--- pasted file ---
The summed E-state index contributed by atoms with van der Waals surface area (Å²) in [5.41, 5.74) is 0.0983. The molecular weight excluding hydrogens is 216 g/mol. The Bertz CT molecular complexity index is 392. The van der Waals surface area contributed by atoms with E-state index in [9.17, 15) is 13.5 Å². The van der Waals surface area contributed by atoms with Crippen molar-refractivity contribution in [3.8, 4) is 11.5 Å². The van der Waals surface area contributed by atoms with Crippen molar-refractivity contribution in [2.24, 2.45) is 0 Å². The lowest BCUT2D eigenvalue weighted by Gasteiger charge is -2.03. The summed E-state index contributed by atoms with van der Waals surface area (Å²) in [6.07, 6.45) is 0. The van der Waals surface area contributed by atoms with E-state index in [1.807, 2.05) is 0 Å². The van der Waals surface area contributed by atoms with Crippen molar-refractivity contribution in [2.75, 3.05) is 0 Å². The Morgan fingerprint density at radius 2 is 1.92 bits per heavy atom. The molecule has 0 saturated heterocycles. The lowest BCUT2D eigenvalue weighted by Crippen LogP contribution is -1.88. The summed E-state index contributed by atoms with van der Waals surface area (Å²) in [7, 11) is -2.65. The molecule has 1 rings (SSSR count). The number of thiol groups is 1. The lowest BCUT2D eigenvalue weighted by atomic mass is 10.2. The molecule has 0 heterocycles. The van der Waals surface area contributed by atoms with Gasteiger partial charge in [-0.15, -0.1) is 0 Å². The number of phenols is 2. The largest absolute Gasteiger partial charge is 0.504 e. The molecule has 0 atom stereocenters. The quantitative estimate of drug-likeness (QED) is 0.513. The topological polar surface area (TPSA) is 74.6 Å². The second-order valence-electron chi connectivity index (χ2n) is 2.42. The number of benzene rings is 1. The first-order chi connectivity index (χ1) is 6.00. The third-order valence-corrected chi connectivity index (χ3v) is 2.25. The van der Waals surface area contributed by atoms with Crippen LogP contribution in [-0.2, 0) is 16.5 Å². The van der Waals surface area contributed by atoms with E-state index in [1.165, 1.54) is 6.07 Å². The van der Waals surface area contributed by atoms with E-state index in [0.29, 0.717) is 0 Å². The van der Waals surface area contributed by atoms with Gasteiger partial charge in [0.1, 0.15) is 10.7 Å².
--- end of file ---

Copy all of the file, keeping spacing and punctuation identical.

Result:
The summed E-state index contributed by atoms with van der Waals surface area (Å²) in [5.41, 5.74) is 0.0983. The molecular weight excluding hydrogens is 216 g/mol. The Bertz CT molecular complexity index is 392. The van der Waals surface area contributed by atoms with E-state index in [9.17, 15) is 13.5 Å². The van der Waals surface area contributed by atoms with Crippen molar-refractivity contribution in [3.8, 4) is 11.5 Å². The van der Waals surface area contributed by atoms with Crippen molar-refractivity contribution in [2.24, 2.45) is 0 Å². The lowest BCUT2D eigenvalue weighted by Gasteiger charge is -2.03. The summed E-state index contributed by atoms with van der Waals surface area (Å²) in [6.07, 6.45) is 0. The van der Waals surface area contributed by atoms with E-state index in [1.807, 2.05) is 0 Å². The van der Waals surface area contributed by atoms with Crippen molar-refractivity contribution in [2.75, 3.05) is 0 Å². The Morgan fingerprint density at radius 2 is 1.92 bits per heavy atom. The molecule has 0 saturated heterocycles. The lowest BCUT2D eigenvalue weighted by Crippen LogP contribution is -1.88. The summed E-state index contributed by atoms with van der Waals surface area (Å²) in [7, 11) is -2.65. The molecule has 1 rings (SSSR count). The number of thiol groups is 1. The lowest BCUT2D eigenvalue weighted by atomic mass is 10.2. The molecule has 0 heterocycles. The van der Waals surface area contributed by atoms with Gasteiger partial charge in [-0.15, -0.1) is 0 Å². The number of phenols is 2. The largest absolute Gasteiger partial charge is 0.504 e. The molecule has 0 atom stereocenters. The quantitative estimate of drug-likeness (QED) is 0.513. The topological polar surface area (TPSA) is 74.6 Å². The second-order valence-electron chi connectivity index (χ2n) is 2.42. The number of benzene rings is 1. The first-order chi connectivity index (χ1) is 6.00. The third-order valence-corrected chi connectivity index (χ3v) is 2.25. The van der Waals surface area contributed by atoms with Crippen LogP contribution in [-0.2, 0) is 16.5 Å². The van der Waals surface area contributed by atoms with E-state index in [1.165, 1.54) is 6.07 Å². The van der Waals surface area contributed by atoms with E-state index in [0.29, 0.717) is 0 Å². The van der Waals surface area contributed by atoms with Gasteiger partial charge in [0.1, 0.15) is 10.7 Å².